The exclusive interview of RPA-nominated presidential candidate Armen Sarkissian with Mediamax
Mr. Sarkissian, the reports about your meetings in Armenia and Diaspora often mention that you introduce your vision of future Armenia. That vision is meant to be long-term, but I want to ask you about the foreseeable future. If you are elected president, you will serve a 7-year term. What Armenia would you like to see in 2025?
I would like to see a young Armenia, and I don’t just mean active involvement of the youth in state governance. I wish to see an Armenia young in heart, with a 21st century spirit.
Some people believe that along with being a great value, our rich history could be a hindrance too and that we get lost in the past instead of looking forward. How can Armenians find the ‘golden mean’?
History and heritage are the greatest values, but we should live in the future. We don’t grow if we life in memories. Undoubtedly, the past and our heritage are important, but the past should not be a way of living.
Everything starts from vision - for individuals, organizations, and states. If you don’t have a vision, if you don’t know where you are taking the country, you cannot have a modern state.
You have had many meetings with young people lately. Do you see in them the potential to build a modern Armenia?
Yes, they have fantastic potential. Young Armenians always stood out by their creative potential, different times just give different conditions and opportunities. The youth of my generation passed in the Soviet Union and we could only dream about the degree of freedom that young people have today.
They are free, but I don’t see a large, collective creative environment in Armenia now. There are disconnected groups, oases, islands. Sometimes they don’t even know the other exists. I think it would be useful to make a list of people aged 25-40 with Armenian roots, who have achieved success in different parts of the world. I am certain their numbers will be huge indeed. I communicate with such people almost daily in different countries and I can make a list with 100 names only from the contacts I have.
By the way, one of them, Mushegh Tovmasyan will come here after our conversation. His father is an astronomer, he used to be my student and I am Mushegh’s godfather. (We found out during the interview that we published a story about Mughegh Tovmasyan several years ago: he was one of Mediamax’s 50 Global Armenians – Mediamax).
Our young generation is great both in Armenia and Diaspora. Naturally, the traditional organizations and systems of the Diaspora must be preserved, but the new generation should review the vision for our nation.
However, existing systems both in Armenia and Diaspora will resist strongly.
Of course they will. That is the way of life, any system resists change out of the instinct of self-preservation. But it is better to direct the energy of young generations at overcoming that resistance rather than waste it on unimportant things.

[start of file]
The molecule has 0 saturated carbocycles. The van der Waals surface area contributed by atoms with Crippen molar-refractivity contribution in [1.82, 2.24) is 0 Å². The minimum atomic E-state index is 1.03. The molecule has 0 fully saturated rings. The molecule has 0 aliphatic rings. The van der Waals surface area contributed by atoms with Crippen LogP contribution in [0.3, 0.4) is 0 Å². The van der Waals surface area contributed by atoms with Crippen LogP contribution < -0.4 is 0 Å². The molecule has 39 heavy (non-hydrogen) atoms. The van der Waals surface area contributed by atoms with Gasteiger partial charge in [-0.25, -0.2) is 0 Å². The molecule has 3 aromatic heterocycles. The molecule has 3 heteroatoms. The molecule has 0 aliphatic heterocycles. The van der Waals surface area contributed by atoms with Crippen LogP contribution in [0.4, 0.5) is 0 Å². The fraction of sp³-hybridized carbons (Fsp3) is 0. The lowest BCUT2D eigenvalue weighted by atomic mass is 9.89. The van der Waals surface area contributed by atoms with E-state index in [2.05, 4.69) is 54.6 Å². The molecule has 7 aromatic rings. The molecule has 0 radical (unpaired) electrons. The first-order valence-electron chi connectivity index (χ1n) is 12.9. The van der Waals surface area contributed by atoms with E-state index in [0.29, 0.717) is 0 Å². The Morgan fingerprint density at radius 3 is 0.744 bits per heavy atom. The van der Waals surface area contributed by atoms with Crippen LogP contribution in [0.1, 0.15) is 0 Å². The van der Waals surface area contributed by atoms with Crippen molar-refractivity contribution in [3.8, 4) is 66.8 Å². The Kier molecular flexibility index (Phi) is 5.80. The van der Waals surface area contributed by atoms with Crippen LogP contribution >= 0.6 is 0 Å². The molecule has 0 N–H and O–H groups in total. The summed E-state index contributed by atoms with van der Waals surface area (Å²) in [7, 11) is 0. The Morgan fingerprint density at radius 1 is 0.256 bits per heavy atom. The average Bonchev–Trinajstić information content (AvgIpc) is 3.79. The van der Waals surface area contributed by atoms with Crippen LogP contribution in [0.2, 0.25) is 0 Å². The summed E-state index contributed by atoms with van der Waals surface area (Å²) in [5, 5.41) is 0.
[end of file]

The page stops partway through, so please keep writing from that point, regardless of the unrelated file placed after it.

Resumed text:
We often speak about the success of Armenian IT, but I see limitations in the sector, a tendency to turn into a ‘reserve’. Talented, enthusiastic young people should know each other and understand they are the masters of their country, they are the people who will govern it and develop its economy.
Young people often ask me how I imagine Armenia’s future. I always answer, “You should tell me, you will be making that future.” I see myself as the one who secures the transition between generations.
Could you state that young people will find an ally in you, if you are elected the President of Armenia?
Yes. They will be my allies too, as I want our country to be young, full of energy, and eager to try new things. Youth is a state of mind unrelated to age. Charles Aznavour is 94 years old, but he is young in his heart.
We often speak about the right formula of Armenia-Diaspora relations as well. Do you believe that the youth should be the key to the solution?
Yes, I do. The relations between Armenia and the Armenian Diaspora should be built on the future. Traditional organizations and systems need fresh meaning and content. I think everyone understands we need a new zeal.
Can we expect the Diaspora in all its variety to agree that the Republic of Armenia is the center of the Armenian world?
I think everyone knows that. The question is that although Armenia is the center, but what does that mean? People should be involved in what is going on in their Armenia.
You frequently note the importance of education. Today you have mentioned the oases and islands and we have those in the educational area as well, but secondary education in Armenia is outdated both in form and content. It does not meet the needs of a modern country.
Speaking about secondary education, we must provide the same level in remote villages as we do in Yerevan. Talented children are born everywhere and all children have the right for quality education.
Discovering gifted children should become one of the priorities of Armenia’s education system. School is not just a place where children get education. Armenian schools should be able to notice talents in music, sports or mathematics and to advise parents on the future of their child.
We do have various, difficult issues in education. We also have good examples and we should try to unify that experience into a single strategy and form a national education system that would not copy foreign systems.
Ara Tadevosyan talked to Armen Sarkissian